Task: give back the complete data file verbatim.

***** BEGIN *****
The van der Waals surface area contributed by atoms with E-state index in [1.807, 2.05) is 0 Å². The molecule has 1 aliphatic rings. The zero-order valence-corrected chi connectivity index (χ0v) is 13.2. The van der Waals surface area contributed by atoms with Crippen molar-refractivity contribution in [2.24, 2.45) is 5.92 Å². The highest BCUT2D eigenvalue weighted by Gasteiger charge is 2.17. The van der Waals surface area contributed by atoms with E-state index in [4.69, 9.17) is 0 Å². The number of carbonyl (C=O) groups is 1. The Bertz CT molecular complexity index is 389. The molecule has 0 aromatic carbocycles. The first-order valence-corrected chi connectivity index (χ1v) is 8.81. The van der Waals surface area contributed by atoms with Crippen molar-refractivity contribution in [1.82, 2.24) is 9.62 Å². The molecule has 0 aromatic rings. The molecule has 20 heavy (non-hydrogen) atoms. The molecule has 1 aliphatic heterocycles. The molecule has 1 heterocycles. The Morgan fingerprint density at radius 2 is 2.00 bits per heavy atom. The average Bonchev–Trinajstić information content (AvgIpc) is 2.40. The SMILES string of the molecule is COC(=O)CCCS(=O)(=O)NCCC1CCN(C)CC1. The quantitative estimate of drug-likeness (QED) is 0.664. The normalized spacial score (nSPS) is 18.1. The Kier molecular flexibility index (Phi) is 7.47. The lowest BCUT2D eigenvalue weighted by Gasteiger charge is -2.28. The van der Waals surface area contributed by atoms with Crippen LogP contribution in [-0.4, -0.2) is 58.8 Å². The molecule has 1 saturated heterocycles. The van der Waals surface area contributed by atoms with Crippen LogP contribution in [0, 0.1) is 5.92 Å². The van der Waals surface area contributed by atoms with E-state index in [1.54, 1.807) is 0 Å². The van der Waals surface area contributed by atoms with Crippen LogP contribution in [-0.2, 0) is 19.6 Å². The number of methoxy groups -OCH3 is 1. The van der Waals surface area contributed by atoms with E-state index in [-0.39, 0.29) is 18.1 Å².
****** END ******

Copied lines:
The van der Waals surface area contributed by atoms with E-state index in [1.807, 2.05) is 0 Å². The molecule has 1 aliphatic rings. The zero-order valence-corrected chi connectivity index (χ0v) is 13.2. The van der Waals surface area contributed by atoms with Crippen molar-refractivity contribution in [2.24, 2.45) is 5.92 Å². The highest BCUT2D eigenvalue weighted by Gasteiger charge is 2.17. The van der Waals surface area contributed by atoms with E-state index in [4.69, 9.17) is 0 Å². The number of carbonyl (C=O) groups is 1. The Bertz CT molecular complexity index is 389. The molecule has 0 aromatic carbocycles. The first-order valence-corrected chi connectivity index (χ1v) is 8.81. The van der Waals surface area contributed by atoms with Crippen molar-refractivity contribution in [1.82, 2.24) is 9.62 Å². The molecule has 0 aromatic rings. The molecule has 20 heavy (non-hydrogen) atoms. The molecule has 1 aliphatic heterocycles. The molecule has 1 heterocycles. The Morgan fingerprint density at radius 2 is 2.00 bits per heavy atom. The average Bonchev–Trinajstić information content (AvgIpc) is 2.40. The SMILES string of the molecule is COC(=O)CCCS(=O)(=O)NCCC1CCN(C)CC1. The quantitative estimate of drug-likeness (QED) is 0.664. The normalized spacial score (nSPS) is 18.1. The Kier molecular flexibility index (Phi) is 7.47. The lowest BCUT2D eigenvalue weighted by Gasteiger charge is -2.28. The van der Waals surface area contributed by atoms with Crippen LogP contribution in [-0.4, -0.2) is 58.8 Å². The molecule has 1 saturated heterocycles. The van der Waals surface area contributed by atoms with Crippen LogP contribution in [0, 0.1) is 5.92 Å². The van der Waals surface area contributed by atoms with E-state index in [1.54, 1.807) is 0 Å². The van der Waals surface area contributed by atoms with Crippen LogP contribution in [-0.2, 0) is 19.6 Å². The number of methoxy groups -OCH3 is 1. The van der Waals surface area contributed by atoms with E-state index in [-0.39, 0.29) is 18.1 Å².